I can't ask my body to run lots of miles and be fast (and expect it to do so) if I am filling it full of sugar and crappy food. So I make sure I get the right amount of calories and that most of them are from the best sources (whole grains, fruits, veggies, beans, nuts, potatoes, fish, lean meats, eggs, soy milk, etc.) and I drink lots and lots of water. I definitely notice that I feel stronger as a runner when I am well-rested and am eating well.

How about you? Do you do strength/core/cross training? What do you do?

Do you stretch? Always? Never? Sometimes?

Do you notice a difference in your training when you eat and sleep well?

If you have questions about any of these exercises or stretches ask away and I will try to clarify. :)



Tuesday, December 13, 2011

My exciting news!

I have been bursting at the seams since I got this news on Friday, but it wasn't 100% confirmed (in my mind) so I was afraid to say anything. Today I had it confirmed so here goes...

I am going to be a part of the Brooks ID Program for 2012!!!! Here is what Brooks says about the program-

"Brooks I.D. stands for Inspire Daily. These two simple words guide the principles of the program. Brooks I.D. is made up of over 800 members who are active in their running communities and share a passion for the Brooks brand. They are runners who are winners in their own right: Winning their age divisions, accomplishing their personal goals, pushing their own limits, and, by extension, encouraging others to do the same. They are coaches, mentors, and leaders. Brooks I.D. athletes members use their athletic talent to help carry out the Brooks mission: To inspire people to run and be active. We look for athletes who have a passion for Brooks, race and train in Brooks' shoes and apparel, and enthusiastically evangelize the brand. "

Seriously, I don't know that I could be more excited. I am a huge Brooks fan, and they are the only running shoes that I have worn since I started running. I love their slogan, "Run Happy!" To be a part of the Brooks team and to get to run, race,  and represent Brooks really is a running dream come true for me!

Here is how it came to be...

Early last year I connected with a Brooks ID member named Shannon Price. Shannon is an ultra runner and he is super awesome, and incredibly kind. (You can read an interview and learn more about Shannon here). I asked how he got involved with the Brooks ID program and he told me it was an invitation only program now, but that current Brooks ID members could submit new potential athletes at the end of the year for the coming year's program. He offered to submit me at the end of 2011 for the 2012 year, and he offered me some advice.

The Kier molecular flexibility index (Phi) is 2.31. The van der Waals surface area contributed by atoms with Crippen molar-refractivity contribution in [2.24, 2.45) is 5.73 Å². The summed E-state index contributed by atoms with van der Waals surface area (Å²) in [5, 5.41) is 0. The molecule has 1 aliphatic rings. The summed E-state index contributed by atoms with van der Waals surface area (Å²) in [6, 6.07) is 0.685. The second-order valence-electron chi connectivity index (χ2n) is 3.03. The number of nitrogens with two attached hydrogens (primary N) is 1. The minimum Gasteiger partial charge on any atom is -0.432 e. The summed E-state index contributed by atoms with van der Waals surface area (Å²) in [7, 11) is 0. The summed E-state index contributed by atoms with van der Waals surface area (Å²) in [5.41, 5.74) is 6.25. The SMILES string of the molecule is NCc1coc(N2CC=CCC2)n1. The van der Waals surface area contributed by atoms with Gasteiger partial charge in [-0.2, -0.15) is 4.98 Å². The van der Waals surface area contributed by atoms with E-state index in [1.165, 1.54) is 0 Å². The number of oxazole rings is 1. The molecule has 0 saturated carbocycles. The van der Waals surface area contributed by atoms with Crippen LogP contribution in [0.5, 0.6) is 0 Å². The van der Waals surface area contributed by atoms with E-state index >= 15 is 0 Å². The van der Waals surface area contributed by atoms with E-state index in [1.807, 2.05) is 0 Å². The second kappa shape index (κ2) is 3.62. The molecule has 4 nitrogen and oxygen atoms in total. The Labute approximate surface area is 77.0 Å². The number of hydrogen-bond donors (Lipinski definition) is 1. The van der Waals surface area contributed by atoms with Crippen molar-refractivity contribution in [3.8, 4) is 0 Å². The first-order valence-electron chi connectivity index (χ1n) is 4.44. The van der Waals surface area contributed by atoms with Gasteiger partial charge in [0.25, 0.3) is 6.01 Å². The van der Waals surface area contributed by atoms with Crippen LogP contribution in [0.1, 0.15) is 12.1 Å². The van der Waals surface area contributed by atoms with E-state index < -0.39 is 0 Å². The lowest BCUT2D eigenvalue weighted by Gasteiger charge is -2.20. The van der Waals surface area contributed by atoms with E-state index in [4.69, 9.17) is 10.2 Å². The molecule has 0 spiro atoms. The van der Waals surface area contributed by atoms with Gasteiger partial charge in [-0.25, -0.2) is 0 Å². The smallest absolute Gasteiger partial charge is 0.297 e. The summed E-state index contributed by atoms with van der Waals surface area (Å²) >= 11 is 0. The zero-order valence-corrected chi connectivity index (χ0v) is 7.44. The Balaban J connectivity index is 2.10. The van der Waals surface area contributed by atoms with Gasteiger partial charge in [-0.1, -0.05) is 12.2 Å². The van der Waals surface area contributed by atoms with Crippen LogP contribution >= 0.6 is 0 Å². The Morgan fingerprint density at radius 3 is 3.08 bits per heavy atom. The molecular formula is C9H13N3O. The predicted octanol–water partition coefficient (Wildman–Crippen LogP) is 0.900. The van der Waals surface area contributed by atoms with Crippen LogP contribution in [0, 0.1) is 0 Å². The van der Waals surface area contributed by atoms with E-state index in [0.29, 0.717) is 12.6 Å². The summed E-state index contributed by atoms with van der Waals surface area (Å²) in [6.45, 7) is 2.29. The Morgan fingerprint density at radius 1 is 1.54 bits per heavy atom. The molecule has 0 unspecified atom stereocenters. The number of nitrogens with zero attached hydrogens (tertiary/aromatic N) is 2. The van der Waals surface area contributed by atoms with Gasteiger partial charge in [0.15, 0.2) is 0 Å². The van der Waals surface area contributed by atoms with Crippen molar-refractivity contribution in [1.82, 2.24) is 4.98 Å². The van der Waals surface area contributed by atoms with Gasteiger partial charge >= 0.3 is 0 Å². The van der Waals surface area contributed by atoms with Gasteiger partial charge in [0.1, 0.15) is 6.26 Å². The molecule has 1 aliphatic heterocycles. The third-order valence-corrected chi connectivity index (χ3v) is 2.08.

I really thought he was just being nice and that my chances were slim of getting selected. I sent Shannon my running resume and my bio a couple of weeks ago and have just waited anxiously ever since (trying not to get my hopes up).

Then on Friday afternoon I got an email from the director of the Brooks ID program telling me he'd love to offer me a contract for 2012! I heard from him again today and I will be getting the official invitation to the program on Monday (when the director is back in town). WOO HOO!!!

I posted my news on Facebook today and Shannon left a comment after one of my friends asked what it meant that I was going to be a part of the Brooks ID program. He said, "it means that Erin has worked herself silly and made it to the level of an elite with her dedication and ability. On behalf of the Brooks' team we are honored to have her. We are truly the lucky ones." Ok, so I definitely am NOT an elite in my ability, but it has been exciting to have my hard work pay off and to become more and more competitive (and I hope to continue to do so).


I certainly hope to also be able to continue to inspire others through this blog, through the running club I am starting here where I live, and in any other way that I can. Being a part of this program is definitely inspiring to me.  :)



My single digit wardrobe

I have had a few people ask me recently what I wear when I run outside this time of year.

I live in Western Wyoming in the Rocky Mountains. We are at over 6200ft elevation, and snow is guaranteed from November through April, highly likely in October and May, and quite possible the other months in between. (Not kidding... I've seen snow in July and August).


I like to run outside whenever I can. This time of year, I do my speed/interval work on the treadmill (since our only tracks are outdoors and covered in snow and ice), and I do at least a couple of my easier paced runs outside each week. 

Here I am, ready to go this morning
This week the temps have been in the single digits on my morning runs (I have been going at about 7:30am). This morning my friend drove by while I was running. She slowed down, rolled down the window, and informed me that it was -2 F. My phone said it was 8 F. Either way, it was cold.  I did six miles at an average pace and honestly, I was perfectly comfortable on my run.  Wearing the right clothes made all the difference.